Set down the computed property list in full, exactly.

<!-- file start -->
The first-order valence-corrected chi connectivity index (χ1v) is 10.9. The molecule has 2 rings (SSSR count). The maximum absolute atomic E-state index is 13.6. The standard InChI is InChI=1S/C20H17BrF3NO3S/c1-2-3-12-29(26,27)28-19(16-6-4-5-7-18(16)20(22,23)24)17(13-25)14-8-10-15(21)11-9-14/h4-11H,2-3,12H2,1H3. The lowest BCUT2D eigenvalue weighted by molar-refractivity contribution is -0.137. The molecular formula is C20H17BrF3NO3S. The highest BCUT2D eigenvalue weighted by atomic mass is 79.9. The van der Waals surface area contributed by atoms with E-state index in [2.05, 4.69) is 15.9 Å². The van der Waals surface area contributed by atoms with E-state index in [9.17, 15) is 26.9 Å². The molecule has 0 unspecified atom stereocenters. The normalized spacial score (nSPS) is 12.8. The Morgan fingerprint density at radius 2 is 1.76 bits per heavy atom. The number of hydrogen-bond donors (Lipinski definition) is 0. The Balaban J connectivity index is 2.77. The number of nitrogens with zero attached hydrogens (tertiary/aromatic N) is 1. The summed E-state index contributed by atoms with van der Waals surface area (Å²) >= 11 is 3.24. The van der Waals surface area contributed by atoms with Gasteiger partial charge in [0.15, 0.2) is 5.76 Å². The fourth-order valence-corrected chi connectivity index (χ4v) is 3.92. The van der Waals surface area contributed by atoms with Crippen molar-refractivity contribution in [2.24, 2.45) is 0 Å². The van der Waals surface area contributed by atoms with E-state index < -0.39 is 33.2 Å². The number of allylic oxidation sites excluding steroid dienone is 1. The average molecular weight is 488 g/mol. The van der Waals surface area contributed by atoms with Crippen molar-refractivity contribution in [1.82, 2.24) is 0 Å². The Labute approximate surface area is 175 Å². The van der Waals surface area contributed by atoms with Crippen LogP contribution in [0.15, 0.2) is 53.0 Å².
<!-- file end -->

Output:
The first-order valence-corrected chi connectivity index (χ1v) is 10.9. The molecule has 2 rings (SSSR count). The maximum absolute atomic E-state index is 13.6. The standard InChI is InChI=1S/C20H17BrF3NO3S/c1-2-3-12-29(26,27)28-19(16-6-4-5-7-18(16)20(22,23)24)17(13-25)14-8-10-15(21)11-9-14/h4-11H,2-3,12H2,1H3. The lowest BCUT2D eigenvalue weighted by molar-refractivity contribution is -0.137. The molecular formula is C20H17BrF3NO3S. The highest BCUT2D eigenvalue weighted by atomic mass is 79.9. The van der Waals surface area contributed by atoms with E-state index in [2.05, 4.69) is 15.9 Å². The van der Waals surface area contributed by atoms with E-state index in [9.17, 15) is 26.9 Å². The molecule has 0 unspecified atom stereocenters. The normalized spacial score (nSPS) is 12.8. The Morgan fingerprint density at radius 2 is 1.76 bits per heavy atom. The number of hydrogen-bond donors (Lipinski definition) is 0. The Balaban J connectivity index is 2.77. The number of nitrogens with zero attached hydrogens (tertiary/aromatic N) is 1. The summed E-state index contributed by atoms with van der Waals surface area (Å²) >= 11 is 3.24. The van der Waals surface area contributed by atoms with Gasteiger partial charge in [0.15, 0.2) is 5.76 Å². The fourth-order valence-corrected chi connectivity index (χ4v) is 3.92. The van der Waals surface area contributed by atoms with Crippen molar-refractivity contribution in [2.24, 2.45) is 0 Å². The van der Waals surface area contributed by atoms with E-state index < -0.39 is 33.2 Å². The number of allylic oxidation sites excluding steroid dienone is 1. The average molecular weight is 488 g/mol. The van der Waals surface area contributed by atoms with Crippen molar-refractivity contribution in [1.82, 2.24) is 0 Å². The Labute approximate surface area is 175 Å². The van der Waals surface area contributed by atoms with Crippen LogP contribution in [0.15, 0.2) is 53.0 Å².